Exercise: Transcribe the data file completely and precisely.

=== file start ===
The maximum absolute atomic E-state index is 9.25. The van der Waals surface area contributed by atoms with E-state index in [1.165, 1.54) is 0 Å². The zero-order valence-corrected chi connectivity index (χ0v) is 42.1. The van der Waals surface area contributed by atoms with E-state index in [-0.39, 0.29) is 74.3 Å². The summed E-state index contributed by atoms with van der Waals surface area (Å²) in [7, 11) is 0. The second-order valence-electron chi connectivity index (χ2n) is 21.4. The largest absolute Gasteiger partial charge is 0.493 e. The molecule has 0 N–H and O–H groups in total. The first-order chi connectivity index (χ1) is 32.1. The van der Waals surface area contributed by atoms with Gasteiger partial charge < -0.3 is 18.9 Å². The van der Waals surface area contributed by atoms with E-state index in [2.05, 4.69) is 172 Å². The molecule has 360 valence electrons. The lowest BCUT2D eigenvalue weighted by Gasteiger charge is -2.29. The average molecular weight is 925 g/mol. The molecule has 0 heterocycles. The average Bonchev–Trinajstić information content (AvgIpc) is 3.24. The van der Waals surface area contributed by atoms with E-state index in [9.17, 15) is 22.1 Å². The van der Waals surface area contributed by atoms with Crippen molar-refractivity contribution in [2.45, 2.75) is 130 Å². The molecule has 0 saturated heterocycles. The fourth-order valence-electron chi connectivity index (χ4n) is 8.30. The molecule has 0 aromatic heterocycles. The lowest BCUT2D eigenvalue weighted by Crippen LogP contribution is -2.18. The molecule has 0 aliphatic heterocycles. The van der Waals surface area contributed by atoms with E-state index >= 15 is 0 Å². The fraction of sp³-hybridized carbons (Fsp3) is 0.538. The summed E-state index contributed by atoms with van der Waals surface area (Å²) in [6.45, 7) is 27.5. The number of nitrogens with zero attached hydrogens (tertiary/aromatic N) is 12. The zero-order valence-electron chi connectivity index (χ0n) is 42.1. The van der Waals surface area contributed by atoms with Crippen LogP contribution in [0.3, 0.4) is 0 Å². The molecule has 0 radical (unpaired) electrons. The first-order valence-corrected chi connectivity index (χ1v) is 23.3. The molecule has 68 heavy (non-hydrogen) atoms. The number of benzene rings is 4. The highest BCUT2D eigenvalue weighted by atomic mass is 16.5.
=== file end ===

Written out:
The maximum absolute atomic E-state index is 9.25. The van der Waals surface area contributed by atoms with E-state index in [1.165, 1.54) is 0 Å². The zero-order valence-corrected chi connectivity index (χ0v) is 42.1. The van der Waals surface area contributed by atoms with E-state index in [-0.39, 0.29) is 74.3 Å². The summed E-state index contributed by atoms with van der Waals surface area (Å²) in [7, 11) is 0. The second-order valence-electron chi connectivity index (χ2n) is 21.4. The largest absolute Gasteiger partial charge is 0.493 e. The molecule has 0 N–H and O–H groups in total. The first-order chi connectivity index (χ1) is 32.1. The van der Waals surface area contributed by atoms with Gasteiger partial charge < -0.3 is 18.9 Å². The van der Waals surface area contributed by atoms with E-state index in [2.05, 4.69) is 172 Å². The molecule has 360 valence electrons. The lowest BCUT2D eigenvalue weighted by Gasteiger charge is -2.29. The average molecular weight is 925 g/mol. The molecule has 0 heterocycles. The average Bonchev–Trinajstić information content (AvgIpc) is 3.24. The van der Waals surface area contributed by atoms with E-state index in [9.17, 15) is 22.1 Å². The van der Waals surface area contributed by atoms with Crippen molar-refractivity contribution in [2.45, 2.75) is 130 Å². The molecule has 0 saturated heterocycles. The fourth-order valence-electron chi connectivity index (χ4n) is 8.30. The molecule has 0 aromatic heterocycles. The lowest BCUT2D eigenvalue weighted by Crippen LogP contribution is -2.18. The molecule has 0 aliphatic heterocycles. The van der Waals surface area contributed by atoms with E-state index >= 15 is 0 Å². The fraction of sp³-hybridized carbons (Fsp3) is 0.538. The summed E-state index contributed by atoms with van der Waals surface area (Å²) in [6.45, 7) is 27.5. The number of nitrogens with zero attached hydrogens (tertiary/aromatic N) is 12. The zero-order valence-electron chi connectivity index (χ0n) is 42.1. The van der Waals surface area contributed by atoms with Crippen LogP contribution in [0.3, 0.4) is 0 Å². The molecule has 0 radical (unpaired) electrons. The first-order valence-corrected chi connectivity index (χ1v) is 23.3. The molecule has 68 heavy (non-hydrogen) atoms. The number of benzene rings is 4. The highest BCUT2D eigenvalue weighted by atomic mass is 16.5.